The fact of the matter is that many of us, or our ancestors, have had to wrestle with the same things as Ms. Duan did in attempting to blend in with the other cultural consciousnesses to become part of what makes America great. As children we had to deal with growing up in a dual cultural environment where we learned about being an American while still keeping true to our cultural heritage intact.
I’m glad the author didn’t shy away from poignantly telling the pains she’d endured in writing her poetry. Although I’m not Chinese, I still felt that the author had spoken not only to both my heart and my mind, but to everyone reading this book regardless of how many generations they can trace their ancestry being here in the U.S.; which is why Ms. Duan has garnered 5 STARS from this author.
daughter, my tongue
my hardest muscle
forced to swallow
a muddy alphabet.
I meet a white-haired woman who
tells me her name means moon.
But I am crescent now, she says.
Soon I will disappear.
a boy plumps his lip on your throat
and asks you to say something dirty
in CHINESE, you flip the sheets
and bite down, tasting trouble
and rage. in the kitchen, alone,
you devour a pickle. your white
classmate sees you. does not.
white men claim you. do not.
you are small, fierce, and evil: with
two palms and a chest. there are
boxes made for you to check.
American. Chinese / American.
your mom calls. she tells you to stop
writing about race. You could get
shot, she says. so you yank your hair
into a knot at the back of your neck.
so you cinch your belt tight
at the waist.
(“YOUR MOM TELLS YOU TO STOP WRITING ABOUT RACE”)
— 3.5 stars —
Loneliness, grief, identity, alienation, illness, love, sex, rage, immigration, culture: the poems in I WORE MY BLACKETS HAIR glide and dance and sprint (and sometimes chomp their way) all over the map, but what they all (or mostly) share in common is an almost stubborn sense of defiance. These are stories about confronting mortality, navigating interpersonal strife, and pushing back against racist microaggressions while holding tight to one’s will to keep on keeping on.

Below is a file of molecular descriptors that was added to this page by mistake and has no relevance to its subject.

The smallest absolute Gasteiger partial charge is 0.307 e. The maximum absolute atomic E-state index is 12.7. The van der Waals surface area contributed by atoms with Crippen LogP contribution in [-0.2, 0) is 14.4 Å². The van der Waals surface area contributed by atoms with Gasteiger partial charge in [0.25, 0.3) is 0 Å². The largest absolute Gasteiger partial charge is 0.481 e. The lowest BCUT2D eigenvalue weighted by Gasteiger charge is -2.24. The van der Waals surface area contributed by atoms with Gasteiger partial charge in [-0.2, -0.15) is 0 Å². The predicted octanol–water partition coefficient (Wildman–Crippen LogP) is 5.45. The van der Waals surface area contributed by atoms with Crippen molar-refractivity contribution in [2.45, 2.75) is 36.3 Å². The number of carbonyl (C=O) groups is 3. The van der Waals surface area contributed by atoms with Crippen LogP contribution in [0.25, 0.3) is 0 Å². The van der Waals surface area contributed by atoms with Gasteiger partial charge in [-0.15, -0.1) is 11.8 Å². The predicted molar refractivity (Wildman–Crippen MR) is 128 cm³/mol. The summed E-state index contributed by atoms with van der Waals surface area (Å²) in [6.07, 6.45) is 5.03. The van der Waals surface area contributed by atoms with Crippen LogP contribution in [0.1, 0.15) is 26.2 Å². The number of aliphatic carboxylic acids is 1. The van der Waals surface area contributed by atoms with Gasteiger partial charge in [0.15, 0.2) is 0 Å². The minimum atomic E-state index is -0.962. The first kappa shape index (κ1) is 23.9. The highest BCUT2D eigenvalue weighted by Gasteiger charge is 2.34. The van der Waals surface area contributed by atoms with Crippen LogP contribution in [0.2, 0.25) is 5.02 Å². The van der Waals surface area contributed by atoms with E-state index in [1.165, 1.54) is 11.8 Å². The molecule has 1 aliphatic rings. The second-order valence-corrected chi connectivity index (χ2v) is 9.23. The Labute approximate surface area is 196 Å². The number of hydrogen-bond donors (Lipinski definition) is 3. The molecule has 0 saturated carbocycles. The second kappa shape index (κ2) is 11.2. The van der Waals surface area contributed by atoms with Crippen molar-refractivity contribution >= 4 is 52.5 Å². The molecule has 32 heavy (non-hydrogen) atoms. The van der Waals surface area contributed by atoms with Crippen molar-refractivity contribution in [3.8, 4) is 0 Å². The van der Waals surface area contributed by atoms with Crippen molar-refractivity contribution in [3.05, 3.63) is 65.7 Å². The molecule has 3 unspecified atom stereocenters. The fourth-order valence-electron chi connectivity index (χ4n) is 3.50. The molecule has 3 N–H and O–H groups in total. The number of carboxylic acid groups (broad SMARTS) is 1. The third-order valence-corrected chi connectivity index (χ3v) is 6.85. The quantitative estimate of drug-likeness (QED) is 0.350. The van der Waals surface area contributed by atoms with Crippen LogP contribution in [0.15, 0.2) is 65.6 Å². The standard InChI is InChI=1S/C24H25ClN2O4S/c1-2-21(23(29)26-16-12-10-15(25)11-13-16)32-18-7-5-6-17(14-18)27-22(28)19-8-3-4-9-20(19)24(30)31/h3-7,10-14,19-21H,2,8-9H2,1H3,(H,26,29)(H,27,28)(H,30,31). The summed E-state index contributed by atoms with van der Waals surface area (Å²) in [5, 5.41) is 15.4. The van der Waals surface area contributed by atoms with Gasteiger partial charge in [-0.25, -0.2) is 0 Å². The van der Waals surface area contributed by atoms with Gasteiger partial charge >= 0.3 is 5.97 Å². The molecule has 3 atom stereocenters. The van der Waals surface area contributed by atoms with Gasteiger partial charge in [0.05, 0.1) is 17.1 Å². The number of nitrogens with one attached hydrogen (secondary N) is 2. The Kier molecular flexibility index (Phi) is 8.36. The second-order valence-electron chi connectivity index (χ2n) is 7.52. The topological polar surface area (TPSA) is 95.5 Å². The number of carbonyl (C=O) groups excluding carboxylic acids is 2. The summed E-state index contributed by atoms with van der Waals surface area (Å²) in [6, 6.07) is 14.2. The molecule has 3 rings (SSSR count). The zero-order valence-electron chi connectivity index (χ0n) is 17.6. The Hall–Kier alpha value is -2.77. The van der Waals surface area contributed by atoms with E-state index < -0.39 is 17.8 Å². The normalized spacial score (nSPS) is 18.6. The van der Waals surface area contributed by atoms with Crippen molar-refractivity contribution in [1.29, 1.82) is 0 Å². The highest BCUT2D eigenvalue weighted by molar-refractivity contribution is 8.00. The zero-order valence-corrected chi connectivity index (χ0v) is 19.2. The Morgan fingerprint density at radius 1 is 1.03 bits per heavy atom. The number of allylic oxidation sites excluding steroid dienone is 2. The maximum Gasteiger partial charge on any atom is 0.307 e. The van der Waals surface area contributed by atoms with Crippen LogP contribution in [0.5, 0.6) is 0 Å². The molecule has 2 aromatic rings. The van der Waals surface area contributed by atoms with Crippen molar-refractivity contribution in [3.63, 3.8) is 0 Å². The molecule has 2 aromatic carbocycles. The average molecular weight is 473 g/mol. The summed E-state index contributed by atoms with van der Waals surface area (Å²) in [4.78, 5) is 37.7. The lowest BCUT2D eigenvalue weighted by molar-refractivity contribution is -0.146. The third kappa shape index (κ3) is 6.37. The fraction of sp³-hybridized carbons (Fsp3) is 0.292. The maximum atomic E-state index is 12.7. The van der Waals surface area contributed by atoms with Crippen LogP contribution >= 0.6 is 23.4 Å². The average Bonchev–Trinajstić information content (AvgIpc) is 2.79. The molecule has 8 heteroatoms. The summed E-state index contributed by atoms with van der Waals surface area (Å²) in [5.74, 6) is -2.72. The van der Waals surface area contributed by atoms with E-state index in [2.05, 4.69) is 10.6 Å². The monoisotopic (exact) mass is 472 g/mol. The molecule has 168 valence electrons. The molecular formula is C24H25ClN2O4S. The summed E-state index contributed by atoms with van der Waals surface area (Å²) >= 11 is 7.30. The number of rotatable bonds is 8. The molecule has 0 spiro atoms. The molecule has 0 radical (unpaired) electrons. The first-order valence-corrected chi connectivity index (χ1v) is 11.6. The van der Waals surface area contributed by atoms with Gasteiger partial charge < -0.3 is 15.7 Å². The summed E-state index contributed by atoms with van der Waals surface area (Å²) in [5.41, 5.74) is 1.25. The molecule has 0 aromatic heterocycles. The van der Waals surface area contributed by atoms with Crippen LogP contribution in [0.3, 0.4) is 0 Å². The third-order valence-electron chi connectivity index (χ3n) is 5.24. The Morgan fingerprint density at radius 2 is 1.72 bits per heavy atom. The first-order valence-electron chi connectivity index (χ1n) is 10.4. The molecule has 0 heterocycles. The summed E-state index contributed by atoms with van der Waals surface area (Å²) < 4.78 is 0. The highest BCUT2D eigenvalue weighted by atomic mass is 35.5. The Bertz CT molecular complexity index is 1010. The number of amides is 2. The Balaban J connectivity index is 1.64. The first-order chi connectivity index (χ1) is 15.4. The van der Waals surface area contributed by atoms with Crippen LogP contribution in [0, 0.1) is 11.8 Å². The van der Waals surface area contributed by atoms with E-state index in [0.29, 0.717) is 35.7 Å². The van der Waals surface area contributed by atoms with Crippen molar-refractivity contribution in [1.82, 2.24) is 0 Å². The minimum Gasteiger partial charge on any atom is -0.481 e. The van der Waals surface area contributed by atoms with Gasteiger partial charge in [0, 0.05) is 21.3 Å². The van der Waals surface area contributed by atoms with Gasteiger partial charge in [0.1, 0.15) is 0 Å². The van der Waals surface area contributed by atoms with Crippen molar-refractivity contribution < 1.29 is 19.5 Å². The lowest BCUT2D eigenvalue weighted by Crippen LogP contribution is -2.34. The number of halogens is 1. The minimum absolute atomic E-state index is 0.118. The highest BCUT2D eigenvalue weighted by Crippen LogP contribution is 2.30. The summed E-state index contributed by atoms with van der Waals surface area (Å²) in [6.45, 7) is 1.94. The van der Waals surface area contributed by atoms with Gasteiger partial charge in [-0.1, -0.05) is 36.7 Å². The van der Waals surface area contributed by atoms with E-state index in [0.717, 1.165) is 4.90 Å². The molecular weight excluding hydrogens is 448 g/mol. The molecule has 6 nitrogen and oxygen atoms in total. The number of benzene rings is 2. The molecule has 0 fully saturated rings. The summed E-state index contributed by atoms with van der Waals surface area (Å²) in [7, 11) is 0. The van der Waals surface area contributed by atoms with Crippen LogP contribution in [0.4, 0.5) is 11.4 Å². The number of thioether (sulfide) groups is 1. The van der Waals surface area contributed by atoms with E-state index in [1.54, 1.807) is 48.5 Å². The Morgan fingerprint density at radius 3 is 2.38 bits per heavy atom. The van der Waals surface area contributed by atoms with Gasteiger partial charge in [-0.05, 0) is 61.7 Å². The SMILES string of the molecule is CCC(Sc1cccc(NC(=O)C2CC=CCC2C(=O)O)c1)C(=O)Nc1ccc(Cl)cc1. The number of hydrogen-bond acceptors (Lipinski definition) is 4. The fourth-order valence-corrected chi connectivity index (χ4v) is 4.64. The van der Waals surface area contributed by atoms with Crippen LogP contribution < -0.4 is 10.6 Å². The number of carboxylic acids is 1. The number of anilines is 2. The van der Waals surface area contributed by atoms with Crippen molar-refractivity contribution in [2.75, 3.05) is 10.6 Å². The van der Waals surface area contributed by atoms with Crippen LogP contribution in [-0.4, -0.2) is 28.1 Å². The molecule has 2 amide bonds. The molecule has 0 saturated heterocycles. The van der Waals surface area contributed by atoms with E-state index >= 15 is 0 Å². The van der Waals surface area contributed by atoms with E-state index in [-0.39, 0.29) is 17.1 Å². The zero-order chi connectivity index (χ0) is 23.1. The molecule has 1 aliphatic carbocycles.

I’ve only recently started to read more poetry; my reticence stems from the fact that I don’t always “get” the stuff. I think I got the gist of each piece, even if some (okay, a fair amount) of the imagery Duan employs went over my head. Even so, it was lovely just the same. And where it wasn’t, it’s because it wasn’t meant to be. Some of my favorites include “MORNING COMES, I AM SHINY WITH IT,” “CALUMET,” “FRACTIONS, 1974,” “MOON PULL,” “I WANT MY BOOKS BACK,” and (so much yes!) “YOUR MOM TELLS YOU TO STOP WRITING ABOUT RACE.”
Incidentally, I did notice a certain pattern of repetition over time that I found a little…distracting, I guess? Certain images pop up time and again – corn and boiled eggs; pink mouths and straining muscles; hair, both head and body – almost to the point of obsession.
There was pain and beauty in some of the poems, but could not get the meaning behind most of them. Maybe I'm not meant to? Poetry is very personal to the writer. If I related more to Carlina's life, would I understand them better? The writing style was different from how I see a lot of poems, very interesting, but might have been one of the factors in making it hard for me to understand.
Despite not getting most of the poems, I still really enjoyed reading this book. I like that it challenged my brain and made me think.
**Disclaimer, I won an ebook copy through a Goodreads giveaway.**